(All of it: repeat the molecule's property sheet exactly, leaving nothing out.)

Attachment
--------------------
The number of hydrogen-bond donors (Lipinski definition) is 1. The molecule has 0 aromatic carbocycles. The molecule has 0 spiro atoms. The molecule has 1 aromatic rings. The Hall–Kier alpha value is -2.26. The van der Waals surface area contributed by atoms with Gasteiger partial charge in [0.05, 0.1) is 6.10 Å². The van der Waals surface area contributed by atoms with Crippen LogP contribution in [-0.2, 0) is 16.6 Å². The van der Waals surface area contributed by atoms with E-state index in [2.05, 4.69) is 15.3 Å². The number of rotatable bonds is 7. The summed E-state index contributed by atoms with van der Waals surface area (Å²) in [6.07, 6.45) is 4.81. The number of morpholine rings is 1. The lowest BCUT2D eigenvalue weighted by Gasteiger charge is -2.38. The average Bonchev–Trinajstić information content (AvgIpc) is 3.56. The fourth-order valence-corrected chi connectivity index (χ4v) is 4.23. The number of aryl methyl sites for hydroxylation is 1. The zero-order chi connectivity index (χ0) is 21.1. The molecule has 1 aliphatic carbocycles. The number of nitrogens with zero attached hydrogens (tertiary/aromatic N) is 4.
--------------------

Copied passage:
The number of hydrogen-bond donors (Lipinski definition) is 1. The molecule has 0 aromatic carbocycles. The molecule has 0 spiro atoms. The molecule has 1 aromatic rings. The Hall–Kier alpha value is -2.26. The van der Waals surface area contributed by atoms with Gasteiger partial charge in [0.05, 0.1) is 6.10 Å². The van der Waals surface area contributed by atoms with Crippen LogP contribution in [-0.2, 0) is 16.6 Å². The van der Waals surface area contributed by atoms with E-state index in [2.05, 4.69) is 15.3 Å². The number of rotatable bonds is 7. The summed E-state index contributed by atoms with van der Waals surface area (Å²) in [6.07, 6.45) is 4.81. The number of morpholine rings is 1. The lowest BCUT2D eigenvalue weighted by Gasteiger charge is -2.38. The average Bonchev–Trinajstić information content (AvgIpc) is 3.56. The fourth-order valence-corrected chi connectivity index (χ4v) is 4.23. The number of aryl methyl sites for hydroxylation is 1. The zero-order chi connectivity index (χ0) is 21.1. The molecule has 1 aliphatic carbocycles. The number of nitrogens with zero attached hydrogens (tertiary/aromatic N) is 4.